EDC to power Mc Bride’s shift to renewables 

ENERGY Development Corp. (EDC), the renewable energy arm of First Gen Corp., said on Monday that it will power Mc Bride Corp.’s shift to renewable energy.

“We are more than glad to be a part of Mc Bride’s decarbonization journey by helping them reduce their carbon footprint even as they continue to grow their business through our reliable source of 100% clean and green power,” Carlos Lorenzo L. Vega, vice-president and head for power marketing, trading and economics of First Gen.

In a media release, EDC said MC Bride will switch its operations to renewables, which will involve the latter’s entire 1.39-megawatt (MW) power demand for its two facilities in Caloocan.

Mc Bride is a provider of plastic packaging to various manufacturers of fast-moving consumer goods in the ASEAN region.

“Aware of the impact of plastics to the environment, the company is taking great strides to reduce this through various measures such as implementing proper waste segregation and disposal, and energy conservation,” EDC said.

Mc Bride’s move to renewable energy will allow the company to reduce its carbon footprint by 7,231 tons per carbon dioxide equivalent each year.

The company will also launch its polyethylene terephthalate bottle recycling facility to accelerate the reduction of its carbon footprint. It said it “hopes that First Gen will also be able to power it with 100% RE.”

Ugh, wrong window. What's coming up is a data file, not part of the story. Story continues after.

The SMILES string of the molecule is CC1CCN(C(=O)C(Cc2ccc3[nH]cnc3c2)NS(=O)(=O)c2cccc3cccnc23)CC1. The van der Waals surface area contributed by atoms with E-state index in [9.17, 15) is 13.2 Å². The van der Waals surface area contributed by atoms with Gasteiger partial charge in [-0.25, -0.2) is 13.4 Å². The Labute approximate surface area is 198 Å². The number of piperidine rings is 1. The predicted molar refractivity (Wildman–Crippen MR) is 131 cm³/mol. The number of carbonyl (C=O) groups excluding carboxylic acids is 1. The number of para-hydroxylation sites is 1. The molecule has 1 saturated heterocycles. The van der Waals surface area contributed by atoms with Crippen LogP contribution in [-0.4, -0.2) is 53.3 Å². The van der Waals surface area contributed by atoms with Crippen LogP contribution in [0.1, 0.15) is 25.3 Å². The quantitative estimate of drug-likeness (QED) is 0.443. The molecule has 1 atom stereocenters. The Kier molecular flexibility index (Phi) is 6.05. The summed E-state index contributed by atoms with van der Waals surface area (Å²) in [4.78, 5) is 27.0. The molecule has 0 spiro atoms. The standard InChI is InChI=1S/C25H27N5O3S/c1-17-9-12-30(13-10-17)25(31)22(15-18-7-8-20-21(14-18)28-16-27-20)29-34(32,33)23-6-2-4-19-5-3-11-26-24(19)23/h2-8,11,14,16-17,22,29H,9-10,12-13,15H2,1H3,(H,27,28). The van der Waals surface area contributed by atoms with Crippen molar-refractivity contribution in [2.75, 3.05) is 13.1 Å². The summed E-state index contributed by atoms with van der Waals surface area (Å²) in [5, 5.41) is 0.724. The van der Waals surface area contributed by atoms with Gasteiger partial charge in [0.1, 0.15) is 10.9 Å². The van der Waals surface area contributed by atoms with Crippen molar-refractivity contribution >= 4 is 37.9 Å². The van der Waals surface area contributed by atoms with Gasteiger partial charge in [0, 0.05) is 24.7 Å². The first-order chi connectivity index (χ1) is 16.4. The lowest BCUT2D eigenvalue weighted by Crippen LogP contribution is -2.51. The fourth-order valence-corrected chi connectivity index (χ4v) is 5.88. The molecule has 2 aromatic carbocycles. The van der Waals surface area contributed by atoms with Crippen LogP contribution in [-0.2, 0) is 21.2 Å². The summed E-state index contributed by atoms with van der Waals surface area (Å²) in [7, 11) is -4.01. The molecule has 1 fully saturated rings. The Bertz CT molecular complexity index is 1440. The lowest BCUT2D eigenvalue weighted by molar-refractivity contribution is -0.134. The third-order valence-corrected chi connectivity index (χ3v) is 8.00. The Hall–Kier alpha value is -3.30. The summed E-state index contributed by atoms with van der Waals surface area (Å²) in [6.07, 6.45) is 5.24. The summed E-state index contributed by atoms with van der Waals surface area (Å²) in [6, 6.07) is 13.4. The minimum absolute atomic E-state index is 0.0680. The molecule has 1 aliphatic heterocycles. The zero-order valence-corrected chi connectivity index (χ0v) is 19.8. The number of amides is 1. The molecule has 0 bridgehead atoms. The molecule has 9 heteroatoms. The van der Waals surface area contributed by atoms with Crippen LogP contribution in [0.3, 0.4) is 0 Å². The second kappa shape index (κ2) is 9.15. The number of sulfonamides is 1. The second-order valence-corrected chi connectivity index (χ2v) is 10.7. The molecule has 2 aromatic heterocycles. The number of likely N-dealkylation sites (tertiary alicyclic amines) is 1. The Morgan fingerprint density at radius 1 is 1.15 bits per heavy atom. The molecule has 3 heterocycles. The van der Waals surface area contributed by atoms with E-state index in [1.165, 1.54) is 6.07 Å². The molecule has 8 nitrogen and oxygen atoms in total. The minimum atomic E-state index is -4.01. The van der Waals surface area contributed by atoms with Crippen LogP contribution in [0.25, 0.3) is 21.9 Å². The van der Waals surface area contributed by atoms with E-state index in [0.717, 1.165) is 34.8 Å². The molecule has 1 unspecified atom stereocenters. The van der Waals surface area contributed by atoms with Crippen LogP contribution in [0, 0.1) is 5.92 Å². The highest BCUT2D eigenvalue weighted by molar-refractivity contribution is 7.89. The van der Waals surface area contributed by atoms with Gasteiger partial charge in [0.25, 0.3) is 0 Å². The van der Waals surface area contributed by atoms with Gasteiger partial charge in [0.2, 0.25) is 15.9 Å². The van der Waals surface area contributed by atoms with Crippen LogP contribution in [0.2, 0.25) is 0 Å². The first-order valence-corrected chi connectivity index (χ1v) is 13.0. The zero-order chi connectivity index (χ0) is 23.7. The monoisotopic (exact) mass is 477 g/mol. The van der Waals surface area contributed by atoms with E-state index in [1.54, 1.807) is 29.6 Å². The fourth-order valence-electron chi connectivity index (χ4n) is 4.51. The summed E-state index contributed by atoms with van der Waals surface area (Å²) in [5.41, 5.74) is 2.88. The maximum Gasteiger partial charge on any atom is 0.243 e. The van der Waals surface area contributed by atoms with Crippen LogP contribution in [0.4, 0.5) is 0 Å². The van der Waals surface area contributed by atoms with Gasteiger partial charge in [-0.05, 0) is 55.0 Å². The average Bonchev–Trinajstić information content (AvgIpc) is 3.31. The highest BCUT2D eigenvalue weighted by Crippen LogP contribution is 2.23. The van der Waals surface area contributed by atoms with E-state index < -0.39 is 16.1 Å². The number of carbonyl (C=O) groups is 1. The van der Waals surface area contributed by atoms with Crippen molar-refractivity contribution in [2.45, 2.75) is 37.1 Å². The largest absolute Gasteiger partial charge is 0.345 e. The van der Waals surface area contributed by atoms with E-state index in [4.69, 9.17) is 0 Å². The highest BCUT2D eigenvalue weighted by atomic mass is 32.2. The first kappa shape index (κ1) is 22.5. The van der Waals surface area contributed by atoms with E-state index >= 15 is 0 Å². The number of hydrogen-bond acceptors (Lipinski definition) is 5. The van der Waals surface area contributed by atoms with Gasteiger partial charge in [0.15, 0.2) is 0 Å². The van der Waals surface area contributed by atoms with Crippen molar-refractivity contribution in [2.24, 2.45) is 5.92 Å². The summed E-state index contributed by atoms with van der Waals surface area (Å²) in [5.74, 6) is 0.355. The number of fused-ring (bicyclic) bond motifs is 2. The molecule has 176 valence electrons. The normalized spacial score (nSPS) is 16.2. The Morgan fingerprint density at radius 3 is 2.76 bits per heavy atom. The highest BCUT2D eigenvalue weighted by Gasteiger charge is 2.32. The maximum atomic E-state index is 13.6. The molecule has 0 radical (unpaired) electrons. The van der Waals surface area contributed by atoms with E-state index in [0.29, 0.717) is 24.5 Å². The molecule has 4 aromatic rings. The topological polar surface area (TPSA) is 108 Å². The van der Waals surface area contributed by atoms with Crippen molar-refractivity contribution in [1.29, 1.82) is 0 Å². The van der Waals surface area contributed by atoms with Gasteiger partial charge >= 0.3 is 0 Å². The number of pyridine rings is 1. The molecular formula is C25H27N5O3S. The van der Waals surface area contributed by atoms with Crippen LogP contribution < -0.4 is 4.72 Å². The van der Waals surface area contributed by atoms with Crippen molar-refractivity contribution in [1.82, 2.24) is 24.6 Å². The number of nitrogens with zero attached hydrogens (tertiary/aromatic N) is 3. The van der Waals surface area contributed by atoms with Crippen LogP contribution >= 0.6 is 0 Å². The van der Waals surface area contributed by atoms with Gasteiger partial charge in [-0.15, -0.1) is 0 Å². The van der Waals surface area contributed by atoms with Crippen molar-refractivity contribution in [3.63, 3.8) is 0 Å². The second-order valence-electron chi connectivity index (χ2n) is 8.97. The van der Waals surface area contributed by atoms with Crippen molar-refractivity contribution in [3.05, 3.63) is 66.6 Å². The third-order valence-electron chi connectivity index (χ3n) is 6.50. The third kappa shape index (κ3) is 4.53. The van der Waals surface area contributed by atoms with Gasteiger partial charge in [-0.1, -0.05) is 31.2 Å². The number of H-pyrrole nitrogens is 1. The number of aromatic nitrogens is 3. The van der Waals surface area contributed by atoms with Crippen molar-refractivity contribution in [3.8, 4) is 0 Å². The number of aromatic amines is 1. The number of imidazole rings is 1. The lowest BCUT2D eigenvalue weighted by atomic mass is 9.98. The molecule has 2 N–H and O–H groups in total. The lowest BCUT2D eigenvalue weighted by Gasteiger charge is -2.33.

“In line with our green goal, Mc Bride is really looking for a partner that has the same mission and care for the environment. We actually want to slowly shift to the use of renewable energy, especially considering our present situation,” Harvey S. Keh, president of Mc Bride, said.

EDC is sourcing the renewables from its geothermal facility whose output is considered baseload energy. The company’s renewable energy brand is called Geo 24/7.

On its website, EDC said that it has an installed renewable energy capacity of 1,476.59 MW. It also said geothermal energy is the company’s major power source at an installed capacity of 1,181.8 MW or 61.3% of the country’s total. — Ashley Erika O. Jose

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